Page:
Wednesday, November 28, 2012

HOWTO: Check Hard Drive Health with Linux

I've been experiencing full system lockups on my netbook off and on for the last few weeks now. Up until recently though they had been few and far between so I'd just been ignoring the issue. A few days ago however they got bad enough to the point where I had to restart my system three times in the same hour.

Needless to say shortly after that I started running system checks. A quick boot into memtest showed that my RAM was A-OK (which is good considering one stick of RAM is stuck to the netbook's mother board). The next piece of hardware I checked was my netbook's SSD. Almost all modern hard drives have "SMART" controls today to allow you to check their current health status.

I booted my netbook from a Bodhi live USB drive and did a quick:

sudo apt-get install gsmartcontrol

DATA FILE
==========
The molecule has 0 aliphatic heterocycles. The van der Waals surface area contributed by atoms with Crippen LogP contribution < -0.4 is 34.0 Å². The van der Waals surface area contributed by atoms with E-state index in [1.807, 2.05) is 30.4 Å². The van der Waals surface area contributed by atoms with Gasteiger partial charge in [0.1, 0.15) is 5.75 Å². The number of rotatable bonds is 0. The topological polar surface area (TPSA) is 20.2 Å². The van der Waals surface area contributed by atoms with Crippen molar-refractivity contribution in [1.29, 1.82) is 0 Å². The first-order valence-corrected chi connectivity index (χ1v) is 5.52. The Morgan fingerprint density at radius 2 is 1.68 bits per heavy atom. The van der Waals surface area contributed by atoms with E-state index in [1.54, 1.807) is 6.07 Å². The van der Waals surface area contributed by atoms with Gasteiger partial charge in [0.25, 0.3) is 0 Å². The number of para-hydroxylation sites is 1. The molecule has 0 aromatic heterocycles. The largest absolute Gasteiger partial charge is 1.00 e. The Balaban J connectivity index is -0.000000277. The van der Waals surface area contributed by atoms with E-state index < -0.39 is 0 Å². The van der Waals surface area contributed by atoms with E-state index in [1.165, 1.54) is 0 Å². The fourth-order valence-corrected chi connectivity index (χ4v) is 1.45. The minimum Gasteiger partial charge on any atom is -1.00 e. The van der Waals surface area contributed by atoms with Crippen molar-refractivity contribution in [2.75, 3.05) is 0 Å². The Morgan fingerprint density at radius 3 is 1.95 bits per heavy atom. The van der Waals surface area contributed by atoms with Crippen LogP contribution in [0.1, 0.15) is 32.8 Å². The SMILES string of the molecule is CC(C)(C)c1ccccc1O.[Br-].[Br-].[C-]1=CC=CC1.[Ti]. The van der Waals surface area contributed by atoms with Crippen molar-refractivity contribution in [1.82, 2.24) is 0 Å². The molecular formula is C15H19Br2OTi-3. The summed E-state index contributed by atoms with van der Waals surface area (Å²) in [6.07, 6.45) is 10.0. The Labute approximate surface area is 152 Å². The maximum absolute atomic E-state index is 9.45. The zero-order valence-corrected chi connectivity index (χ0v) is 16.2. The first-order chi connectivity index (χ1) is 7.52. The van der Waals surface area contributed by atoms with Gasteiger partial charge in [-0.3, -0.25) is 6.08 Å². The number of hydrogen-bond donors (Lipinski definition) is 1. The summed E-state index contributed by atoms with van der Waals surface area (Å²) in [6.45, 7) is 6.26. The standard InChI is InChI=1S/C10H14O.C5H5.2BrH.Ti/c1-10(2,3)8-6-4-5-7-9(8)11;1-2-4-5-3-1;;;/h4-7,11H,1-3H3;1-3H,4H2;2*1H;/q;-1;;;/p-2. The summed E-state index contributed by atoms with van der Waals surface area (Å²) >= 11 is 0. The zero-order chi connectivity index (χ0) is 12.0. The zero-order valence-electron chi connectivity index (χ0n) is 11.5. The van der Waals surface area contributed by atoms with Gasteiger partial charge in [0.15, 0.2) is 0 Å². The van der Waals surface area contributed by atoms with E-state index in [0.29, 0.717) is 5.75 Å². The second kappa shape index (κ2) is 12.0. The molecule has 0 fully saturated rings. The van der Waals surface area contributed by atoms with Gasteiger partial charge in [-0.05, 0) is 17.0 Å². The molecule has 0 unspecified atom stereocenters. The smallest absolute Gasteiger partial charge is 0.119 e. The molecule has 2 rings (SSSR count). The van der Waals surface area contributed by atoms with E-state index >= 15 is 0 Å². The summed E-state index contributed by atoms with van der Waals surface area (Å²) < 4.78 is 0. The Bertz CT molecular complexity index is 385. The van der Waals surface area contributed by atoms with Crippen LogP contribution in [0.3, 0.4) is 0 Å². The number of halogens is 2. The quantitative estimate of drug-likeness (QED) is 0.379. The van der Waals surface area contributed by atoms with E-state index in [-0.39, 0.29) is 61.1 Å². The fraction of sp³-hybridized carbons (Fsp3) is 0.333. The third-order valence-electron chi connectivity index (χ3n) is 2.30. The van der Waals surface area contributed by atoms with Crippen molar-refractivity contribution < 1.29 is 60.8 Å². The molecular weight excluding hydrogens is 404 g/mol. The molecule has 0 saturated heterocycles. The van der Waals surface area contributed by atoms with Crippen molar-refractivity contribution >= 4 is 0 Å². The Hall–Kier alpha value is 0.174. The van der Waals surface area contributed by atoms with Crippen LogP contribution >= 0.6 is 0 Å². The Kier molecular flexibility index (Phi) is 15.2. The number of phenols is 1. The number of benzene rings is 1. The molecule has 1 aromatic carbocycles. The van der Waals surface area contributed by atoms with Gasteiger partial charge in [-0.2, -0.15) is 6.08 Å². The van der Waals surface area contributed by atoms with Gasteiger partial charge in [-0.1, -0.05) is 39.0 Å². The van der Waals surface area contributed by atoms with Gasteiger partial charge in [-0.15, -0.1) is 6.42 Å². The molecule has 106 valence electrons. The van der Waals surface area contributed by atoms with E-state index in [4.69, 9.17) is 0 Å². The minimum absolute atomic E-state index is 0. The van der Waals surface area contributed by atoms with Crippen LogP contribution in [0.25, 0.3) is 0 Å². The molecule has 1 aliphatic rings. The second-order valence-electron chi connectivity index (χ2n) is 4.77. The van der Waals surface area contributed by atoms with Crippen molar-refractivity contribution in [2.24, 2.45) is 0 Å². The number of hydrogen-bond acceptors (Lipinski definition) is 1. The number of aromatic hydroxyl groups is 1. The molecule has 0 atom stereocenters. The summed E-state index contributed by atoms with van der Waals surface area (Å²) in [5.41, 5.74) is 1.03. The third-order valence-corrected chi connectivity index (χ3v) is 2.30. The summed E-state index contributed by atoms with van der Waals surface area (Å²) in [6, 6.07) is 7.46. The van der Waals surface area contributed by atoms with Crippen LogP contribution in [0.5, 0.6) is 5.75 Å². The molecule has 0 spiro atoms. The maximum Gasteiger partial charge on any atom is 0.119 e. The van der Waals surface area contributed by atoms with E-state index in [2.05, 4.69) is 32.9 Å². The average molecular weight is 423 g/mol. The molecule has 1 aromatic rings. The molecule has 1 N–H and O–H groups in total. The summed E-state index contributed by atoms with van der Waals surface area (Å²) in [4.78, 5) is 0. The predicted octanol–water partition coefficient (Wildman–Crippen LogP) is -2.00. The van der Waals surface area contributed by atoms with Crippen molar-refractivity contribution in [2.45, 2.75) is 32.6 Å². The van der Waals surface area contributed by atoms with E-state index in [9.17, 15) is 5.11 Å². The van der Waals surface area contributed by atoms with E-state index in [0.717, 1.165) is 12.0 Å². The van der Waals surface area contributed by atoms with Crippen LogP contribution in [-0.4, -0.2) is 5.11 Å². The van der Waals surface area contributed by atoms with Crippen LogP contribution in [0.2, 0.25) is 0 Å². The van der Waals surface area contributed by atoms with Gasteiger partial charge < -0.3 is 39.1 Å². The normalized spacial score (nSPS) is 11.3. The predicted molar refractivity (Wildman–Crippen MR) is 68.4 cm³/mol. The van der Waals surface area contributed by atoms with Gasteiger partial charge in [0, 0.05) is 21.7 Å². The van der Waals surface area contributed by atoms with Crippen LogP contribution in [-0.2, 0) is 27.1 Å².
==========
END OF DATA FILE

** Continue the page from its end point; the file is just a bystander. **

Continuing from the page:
GSmartControl is a GUI front end for smartmontools - a library that lets you interface with your drive's SMART controls and run various health checks on the drive. The interface is fairly straight forward and right clicking on one of the displayed drives gives you the ability to begin checking it.

There are options for a short test (which takes a minute or two) or a longer test (which can take up to several hours on larger drives to complete - depends on the size of your drive).

After my netbook finished the longer test I was greeted with some bad news - my SSD was failing in one area and getting close to failing in others:

At any rate GSmartControl is a fantastic tool for checking the health of your drive that is fairly easy to use. Hopefully the results of your drive check will be better than my own!

~Jeff Hoogland


  1. A very interesting post mr. Hoogland, you should try and do posts like these more often, specially for tools such as these.
    Pd: Keep up the great work with bodhy linux.

  2. Uh Jeff, That last picture... what makes you think your SSD was 'failing in one area and getting close to failing in others' ?

    Your drive never failed any of those categories.

    1. When clicking over a number of the values presented there I was told the values indicate drive issues in a pre-failure and/or failure rate.

      Replacing the SSD caused the system to no longer randomly lock up - so I am assuming it was in fact bad.